|Figure 1: Leaky feeder versus node-based post-accident communications systems.|
The 2006 Mine Improvement and New Emergency Response Act of 2006 (MINER Act) required all underground coal mines in the U.S. to have a plan to provide post-accident communication and electronic tracking for any mine workers trapped underground.
In response, post-accident communications and electronic tracking (emergency CT) technologies designed to meet MINER Act requirements have been developed by various manufacturers and approved for permissibility by the Mine Safety and Health Administration (MSHA), meaning they may be used safely in coal mines that may have gassy or dust-laden atmospheres. As a result, more than a dozen different emergency CT systems have become available for U.S. underground coal mining.
The National Institute for Occupational Safety and Health (NIOSH) recently conducted a review of the latest MSHA-approved Emergency Response Plans (ERPs) for each active underground coal mine on file as of February 2014 to identify and characterize the types of emergency CT systems installed. This review pertains only to CT systems installed underground for emergency purposes, and does not include any CT systems installed or used for non-emergency situations, such as communications for everyday operations.
Note that identifying emergency CT systems and their system components can become complicated because some manufacturers use components manufactured by other companies.
In addition, the systems and their various components will often have different MSHA approval numbers associated with them. Accordingly, for simplicity, the overall emergency CT system name listed in each ERP has been utilized for this review.
The key requirement for MINER Act-compliant communications systems is the capability to provide two-way, post-accident communication with the surface for all underground personnel via a wireless medium. This usually involves providing untethered portable communication devices, sometimes referred to as handsets, carried by or available to mine workers as part of the system. Other requirements include battery backup for line-powered equipment, and permissibility for use in conditions where mine ventilation has been compromised.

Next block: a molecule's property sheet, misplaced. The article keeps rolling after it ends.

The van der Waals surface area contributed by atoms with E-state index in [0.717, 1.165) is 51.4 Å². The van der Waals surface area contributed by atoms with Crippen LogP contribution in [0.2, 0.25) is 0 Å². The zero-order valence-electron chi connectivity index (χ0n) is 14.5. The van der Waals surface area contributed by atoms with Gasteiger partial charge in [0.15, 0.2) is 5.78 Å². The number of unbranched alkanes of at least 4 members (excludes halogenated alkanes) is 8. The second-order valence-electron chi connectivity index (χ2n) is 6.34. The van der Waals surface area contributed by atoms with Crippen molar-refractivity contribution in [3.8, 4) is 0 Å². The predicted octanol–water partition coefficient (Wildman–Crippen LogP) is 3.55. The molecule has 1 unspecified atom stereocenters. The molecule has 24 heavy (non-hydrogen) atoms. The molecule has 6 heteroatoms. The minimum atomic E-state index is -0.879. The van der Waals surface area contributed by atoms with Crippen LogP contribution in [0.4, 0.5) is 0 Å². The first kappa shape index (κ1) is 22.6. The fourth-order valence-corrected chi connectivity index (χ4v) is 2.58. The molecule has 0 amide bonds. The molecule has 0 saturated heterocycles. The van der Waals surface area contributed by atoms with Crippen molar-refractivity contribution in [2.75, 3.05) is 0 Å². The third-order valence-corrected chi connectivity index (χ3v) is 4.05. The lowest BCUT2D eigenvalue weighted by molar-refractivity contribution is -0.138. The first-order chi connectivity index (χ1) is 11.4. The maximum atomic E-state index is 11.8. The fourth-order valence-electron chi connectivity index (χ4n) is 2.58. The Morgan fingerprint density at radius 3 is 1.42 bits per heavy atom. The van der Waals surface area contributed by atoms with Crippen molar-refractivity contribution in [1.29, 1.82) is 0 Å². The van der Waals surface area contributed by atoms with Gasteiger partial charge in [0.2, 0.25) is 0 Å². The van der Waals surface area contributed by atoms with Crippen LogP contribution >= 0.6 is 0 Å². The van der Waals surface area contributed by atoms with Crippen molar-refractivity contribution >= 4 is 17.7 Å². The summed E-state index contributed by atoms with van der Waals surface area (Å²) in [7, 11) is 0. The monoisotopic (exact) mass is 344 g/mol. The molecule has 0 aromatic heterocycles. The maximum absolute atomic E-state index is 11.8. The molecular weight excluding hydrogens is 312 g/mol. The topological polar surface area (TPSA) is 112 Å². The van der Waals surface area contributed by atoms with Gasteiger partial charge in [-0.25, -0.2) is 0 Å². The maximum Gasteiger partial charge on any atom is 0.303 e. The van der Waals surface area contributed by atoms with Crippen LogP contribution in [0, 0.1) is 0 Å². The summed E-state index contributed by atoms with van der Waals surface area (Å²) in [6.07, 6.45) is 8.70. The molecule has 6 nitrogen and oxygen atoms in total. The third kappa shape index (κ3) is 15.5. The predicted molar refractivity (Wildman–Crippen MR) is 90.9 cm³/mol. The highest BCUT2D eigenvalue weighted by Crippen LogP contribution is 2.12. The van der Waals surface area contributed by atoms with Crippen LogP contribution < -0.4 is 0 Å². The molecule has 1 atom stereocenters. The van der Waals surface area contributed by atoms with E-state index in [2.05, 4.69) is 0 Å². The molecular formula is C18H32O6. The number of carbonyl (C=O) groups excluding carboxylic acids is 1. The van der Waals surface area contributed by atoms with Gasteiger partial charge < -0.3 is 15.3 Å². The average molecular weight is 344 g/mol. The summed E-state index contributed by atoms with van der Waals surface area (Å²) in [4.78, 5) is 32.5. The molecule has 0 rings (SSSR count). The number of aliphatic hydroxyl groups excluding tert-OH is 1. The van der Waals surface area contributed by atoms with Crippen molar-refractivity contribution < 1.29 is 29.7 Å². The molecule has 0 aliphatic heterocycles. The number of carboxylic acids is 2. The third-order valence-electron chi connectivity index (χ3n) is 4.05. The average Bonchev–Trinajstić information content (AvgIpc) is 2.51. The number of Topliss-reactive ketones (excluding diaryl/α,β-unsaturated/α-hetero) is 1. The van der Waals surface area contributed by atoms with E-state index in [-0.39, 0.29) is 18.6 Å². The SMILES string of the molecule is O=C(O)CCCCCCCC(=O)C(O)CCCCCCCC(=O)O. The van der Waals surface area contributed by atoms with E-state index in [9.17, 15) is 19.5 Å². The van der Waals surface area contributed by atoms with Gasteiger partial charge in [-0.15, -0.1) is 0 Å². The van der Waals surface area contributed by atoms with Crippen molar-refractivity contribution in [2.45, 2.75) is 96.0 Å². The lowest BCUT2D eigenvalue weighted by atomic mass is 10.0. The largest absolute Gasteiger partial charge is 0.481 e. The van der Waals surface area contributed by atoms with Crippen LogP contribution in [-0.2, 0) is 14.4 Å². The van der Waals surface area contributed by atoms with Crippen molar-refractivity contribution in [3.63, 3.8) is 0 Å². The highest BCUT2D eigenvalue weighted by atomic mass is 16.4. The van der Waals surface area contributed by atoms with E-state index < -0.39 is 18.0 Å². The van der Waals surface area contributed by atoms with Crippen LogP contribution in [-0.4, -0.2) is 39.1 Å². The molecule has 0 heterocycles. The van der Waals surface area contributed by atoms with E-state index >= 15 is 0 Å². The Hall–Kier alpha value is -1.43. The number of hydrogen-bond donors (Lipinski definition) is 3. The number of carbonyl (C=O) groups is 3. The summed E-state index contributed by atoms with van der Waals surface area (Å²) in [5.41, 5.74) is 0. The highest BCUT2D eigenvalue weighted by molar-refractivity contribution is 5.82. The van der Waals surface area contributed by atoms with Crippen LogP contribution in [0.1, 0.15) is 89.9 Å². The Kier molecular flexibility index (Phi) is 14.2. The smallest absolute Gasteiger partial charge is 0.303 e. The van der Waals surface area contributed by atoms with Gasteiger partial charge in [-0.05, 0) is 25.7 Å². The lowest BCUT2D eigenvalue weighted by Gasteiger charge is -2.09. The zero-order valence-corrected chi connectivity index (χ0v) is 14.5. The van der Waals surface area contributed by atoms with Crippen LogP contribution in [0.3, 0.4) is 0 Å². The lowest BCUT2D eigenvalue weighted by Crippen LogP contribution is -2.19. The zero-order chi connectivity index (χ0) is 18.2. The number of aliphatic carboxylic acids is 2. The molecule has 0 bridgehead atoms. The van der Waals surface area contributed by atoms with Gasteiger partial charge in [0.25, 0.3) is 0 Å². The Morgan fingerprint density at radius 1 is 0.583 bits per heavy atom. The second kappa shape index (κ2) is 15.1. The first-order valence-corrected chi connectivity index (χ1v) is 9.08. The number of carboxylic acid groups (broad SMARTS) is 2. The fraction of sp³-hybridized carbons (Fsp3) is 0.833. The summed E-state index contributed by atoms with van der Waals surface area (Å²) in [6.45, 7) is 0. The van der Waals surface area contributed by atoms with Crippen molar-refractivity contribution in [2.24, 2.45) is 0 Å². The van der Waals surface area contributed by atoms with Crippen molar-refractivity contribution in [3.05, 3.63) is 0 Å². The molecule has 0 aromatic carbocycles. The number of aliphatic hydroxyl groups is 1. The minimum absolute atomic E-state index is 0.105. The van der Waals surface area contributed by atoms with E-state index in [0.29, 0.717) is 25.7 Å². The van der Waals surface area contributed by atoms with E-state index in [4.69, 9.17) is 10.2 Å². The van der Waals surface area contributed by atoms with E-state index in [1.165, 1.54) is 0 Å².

The MINER Act also requires electronic tracking systems that determine the location of all personnel underground within defined accuracies stated in Program Policy Letter (PPL) No. P11-V-13; for example, to within 200 ft on working sections. Such requirements may necessitate a wireless device for each miner. Requirements for backup power and permissibility are similar to those for communications systems.
|Figure 2: Communications and tracking systems by the same or different manufacturers.|
As of February 2014, there were 306 active underground coal mines in the U.S., all using either leaky feeder or node-based post-accident communications systems.
Leaky feeder systems have been around for many years, and have been adapted since the MINER Act was passed to serve as post-accident communications systems. They account for 44% of the installed systems (Figure 1). Leaky feeder systems employ a special type of coaxial cable to enable communications by acting as both a transmission line and an antenna for communication with handsets and other portable devices.
Node-based systems are communications networks installed in a mine; each node is a processor-based device that can link to untethered portable devices such as handsets, as well as to other nodes. Node-based systems may be wired or wireless. As the names imply, wired systems primarily use physical connections between nodes for transmission of communication signals, while wireless systems primarily employ radio links between nodes. Although not common before the MINER Act, node-based systems currently account for 56% of the systems installed in U.S mines. Furthermore, a little more than 60% of these node-based communications systems are wireless. These systems usually do not rely on any physical wired connection for communication from underground to the surface. Also, among node-based systems in service are examples that use both wired and wireless links between nodes, as well as some systems capable of operating as a wired network under normal operating conditions and automatically transitioning to wireless operation if the wired connections are compromised.